When I first started writing DEVOTION I thought the book would have a more traditional structure. I wasn't thinking about SLOW MOTION, per se, but I certainly imagined that that narrative of DEVOTION would unfold in a straightforward manner. But almost immediately, it began breaking up on me. I wrote a small piece, then another, then another. And all the while, I was panicking. I realized that the story was asking to be told in a puzzle-like way, in these pieces, and I didn't know if it could be done. I hadn't read any books that had done it -- which either meant, to my mind, that it couldn't be done, or hadn't been done well. But then, along the way, I read a few books that had had succeeded brilliantly in creating a forceful narrative drive--a compelling story--in these puzzle-like pieces. Annie Dillard's FOR THE TIME BEING was the book that made me think, okay, maybe I can do this. And then, for a while, because I felt I needed more structure within this seemingly loose way of story-telling, I thought I was going to write DEVOTION in seventy-two pieces, because there is a story in the Kabbalah about God having seventy-two names. But this was an intellectual construct rather than an organic idea, and at a certain point, I realized that this self-imposed number, seventy-two, was limiting what I could do. I was writing toward the number seventy-two, holding onto it, rather than simply allowing the narrative to unfold in as many pieces as it needed. And so the book really took off for me when I let go of that artificial construct. It started breaking up into even smaller pieces. I included lists, definitions, brief descriptions that I wouldn't have been able to, otherwise. It was a lesson--one that I learn over and over again--about not imposing ideas from the outside, but rather, allowing structure to develop out of the ideas and narrative of the book, sort of like watching a Polaroid develop. It can only become clear when a writer forges ahead, into the unknown, and then the structure emerges.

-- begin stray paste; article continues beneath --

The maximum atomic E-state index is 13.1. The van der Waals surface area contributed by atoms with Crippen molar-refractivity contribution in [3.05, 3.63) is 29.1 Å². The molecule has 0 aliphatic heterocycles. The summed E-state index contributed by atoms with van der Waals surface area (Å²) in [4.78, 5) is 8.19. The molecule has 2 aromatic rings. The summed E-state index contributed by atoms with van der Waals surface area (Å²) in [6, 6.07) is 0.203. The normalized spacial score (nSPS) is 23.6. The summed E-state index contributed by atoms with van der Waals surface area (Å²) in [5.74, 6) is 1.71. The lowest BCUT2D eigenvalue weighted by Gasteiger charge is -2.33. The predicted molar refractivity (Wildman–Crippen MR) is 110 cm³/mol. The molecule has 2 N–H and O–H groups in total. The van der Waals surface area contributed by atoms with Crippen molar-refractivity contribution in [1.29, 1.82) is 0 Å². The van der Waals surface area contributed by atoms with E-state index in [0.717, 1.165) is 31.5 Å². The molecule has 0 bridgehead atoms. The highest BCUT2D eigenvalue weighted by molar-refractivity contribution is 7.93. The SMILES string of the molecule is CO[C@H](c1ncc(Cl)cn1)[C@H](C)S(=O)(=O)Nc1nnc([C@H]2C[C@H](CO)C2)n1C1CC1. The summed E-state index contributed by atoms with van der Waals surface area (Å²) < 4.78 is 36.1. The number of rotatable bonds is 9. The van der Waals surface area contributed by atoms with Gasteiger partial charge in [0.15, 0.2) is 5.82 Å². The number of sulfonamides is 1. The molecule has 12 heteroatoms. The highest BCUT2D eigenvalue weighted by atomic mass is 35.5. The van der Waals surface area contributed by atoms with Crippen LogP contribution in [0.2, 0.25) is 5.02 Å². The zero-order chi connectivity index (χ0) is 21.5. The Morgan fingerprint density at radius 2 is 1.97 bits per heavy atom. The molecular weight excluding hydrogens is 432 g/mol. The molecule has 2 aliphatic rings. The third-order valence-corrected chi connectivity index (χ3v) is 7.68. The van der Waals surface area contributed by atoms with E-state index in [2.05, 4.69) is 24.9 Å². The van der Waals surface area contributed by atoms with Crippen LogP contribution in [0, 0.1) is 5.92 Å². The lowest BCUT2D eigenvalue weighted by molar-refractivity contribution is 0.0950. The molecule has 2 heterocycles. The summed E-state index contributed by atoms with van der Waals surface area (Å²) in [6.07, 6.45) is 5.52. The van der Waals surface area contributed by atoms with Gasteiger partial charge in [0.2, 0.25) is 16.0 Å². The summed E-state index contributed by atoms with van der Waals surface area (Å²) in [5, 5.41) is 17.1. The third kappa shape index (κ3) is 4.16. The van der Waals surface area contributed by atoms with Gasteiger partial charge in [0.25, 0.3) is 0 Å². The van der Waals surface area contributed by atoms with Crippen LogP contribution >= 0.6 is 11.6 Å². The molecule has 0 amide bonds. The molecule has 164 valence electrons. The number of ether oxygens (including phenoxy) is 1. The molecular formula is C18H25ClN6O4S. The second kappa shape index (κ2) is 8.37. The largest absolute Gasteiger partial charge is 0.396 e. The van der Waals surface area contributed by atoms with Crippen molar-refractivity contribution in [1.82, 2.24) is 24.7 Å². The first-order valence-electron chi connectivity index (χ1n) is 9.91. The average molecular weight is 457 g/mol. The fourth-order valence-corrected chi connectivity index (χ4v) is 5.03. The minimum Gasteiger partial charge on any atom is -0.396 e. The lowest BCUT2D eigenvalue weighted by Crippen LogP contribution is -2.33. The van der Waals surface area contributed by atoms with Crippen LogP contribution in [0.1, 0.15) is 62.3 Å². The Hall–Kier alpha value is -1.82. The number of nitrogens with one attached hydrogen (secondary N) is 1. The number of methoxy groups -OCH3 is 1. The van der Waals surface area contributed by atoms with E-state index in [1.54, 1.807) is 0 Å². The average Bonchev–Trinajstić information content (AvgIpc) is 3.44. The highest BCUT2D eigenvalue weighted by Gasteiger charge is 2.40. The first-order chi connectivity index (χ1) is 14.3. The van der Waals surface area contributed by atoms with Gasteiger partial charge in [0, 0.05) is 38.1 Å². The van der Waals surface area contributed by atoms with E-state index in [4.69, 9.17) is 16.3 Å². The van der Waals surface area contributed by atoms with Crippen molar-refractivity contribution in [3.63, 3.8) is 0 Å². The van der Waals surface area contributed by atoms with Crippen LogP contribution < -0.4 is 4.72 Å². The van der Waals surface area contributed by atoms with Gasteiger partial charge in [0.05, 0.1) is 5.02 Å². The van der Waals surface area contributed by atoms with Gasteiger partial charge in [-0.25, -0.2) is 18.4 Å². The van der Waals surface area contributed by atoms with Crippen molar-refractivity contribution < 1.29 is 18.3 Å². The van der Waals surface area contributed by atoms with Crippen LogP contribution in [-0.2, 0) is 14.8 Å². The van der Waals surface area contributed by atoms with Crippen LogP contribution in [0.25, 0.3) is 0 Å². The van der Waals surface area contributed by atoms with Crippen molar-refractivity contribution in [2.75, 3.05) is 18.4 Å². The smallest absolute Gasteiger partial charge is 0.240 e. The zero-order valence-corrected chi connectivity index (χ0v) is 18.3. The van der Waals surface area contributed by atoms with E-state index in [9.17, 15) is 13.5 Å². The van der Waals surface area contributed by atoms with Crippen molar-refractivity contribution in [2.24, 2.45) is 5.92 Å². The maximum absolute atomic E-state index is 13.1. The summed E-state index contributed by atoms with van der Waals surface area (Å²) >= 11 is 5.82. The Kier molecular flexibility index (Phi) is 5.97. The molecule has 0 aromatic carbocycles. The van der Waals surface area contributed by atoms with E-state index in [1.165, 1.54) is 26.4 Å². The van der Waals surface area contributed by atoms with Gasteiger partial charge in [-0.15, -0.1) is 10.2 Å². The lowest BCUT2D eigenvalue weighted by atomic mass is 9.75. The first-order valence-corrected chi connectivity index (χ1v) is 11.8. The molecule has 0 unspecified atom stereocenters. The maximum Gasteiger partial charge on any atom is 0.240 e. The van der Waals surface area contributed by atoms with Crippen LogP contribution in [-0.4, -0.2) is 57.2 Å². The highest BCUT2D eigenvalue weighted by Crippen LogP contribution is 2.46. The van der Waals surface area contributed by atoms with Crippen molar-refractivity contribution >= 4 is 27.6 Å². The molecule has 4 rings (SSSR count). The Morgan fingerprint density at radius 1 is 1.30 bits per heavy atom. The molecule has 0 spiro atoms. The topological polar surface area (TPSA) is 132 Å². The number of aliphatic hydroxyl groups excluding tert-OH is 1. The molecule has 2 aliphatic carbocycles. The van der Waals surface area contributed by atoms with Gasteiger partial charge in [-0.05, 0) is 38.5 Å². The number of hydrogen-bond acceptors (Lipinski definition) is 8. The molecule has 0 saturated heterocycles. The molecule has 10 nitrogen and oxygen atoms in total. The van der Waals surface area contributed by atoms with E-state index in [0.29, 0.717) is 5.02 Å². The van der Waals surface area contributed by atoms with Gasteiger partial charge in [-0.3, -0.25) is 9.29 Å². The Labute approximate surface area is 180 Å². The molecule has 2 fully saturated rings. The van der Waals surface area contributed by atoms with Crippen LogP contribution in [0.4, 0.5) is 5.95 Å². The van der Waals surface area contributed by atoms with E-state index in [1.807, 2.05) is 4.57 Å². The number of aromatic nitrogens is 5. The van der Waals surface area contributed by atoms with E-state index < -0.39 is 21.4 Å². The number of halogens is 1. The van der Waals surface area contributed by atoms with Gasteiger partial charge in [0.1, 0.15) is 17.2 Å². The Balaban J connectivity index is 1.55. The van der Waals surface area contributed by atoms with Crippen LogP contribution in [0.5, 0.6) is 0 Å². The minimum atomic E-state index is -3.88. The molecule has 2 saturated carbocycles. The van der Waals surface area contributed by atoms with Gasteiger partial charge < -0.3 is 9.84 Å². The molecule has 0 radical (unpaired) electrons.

Had anyone--an agent, editor--encouraged you to write the memoir using a more traditional structure?

I really didn't show DEVOTION to anyone as I was writing it, other than to my husband, who is my first reader. I find it can be dangerous to get opinions that may have more to do with the marketplace or what people think is selling, while in the midst of the creative process itself. As I said, I was panicking -- but the panic was part of doing the work. I couldn't have written DEVOTION using a more traditional structure, and so I had to go through the struggle of discovering how to tell the story. Outside opinions would have been distracting at best, and quite possibly might have derailed me. That's another thing I've had to learn again and again over the years. To keep the process as internal and private as possible for as long as possible. It's not that the marketplace doesn't matter -- of course it matters, and we all want to sell books! -- but the book can't start there, or there's no hope for it.

In DEVOTION, you found a way to blend your spiritual search, your son's illness, and the struggle with your mother--and more. When you began the book, or prior to beginning, did you know there would be multiple threads weaving throughout?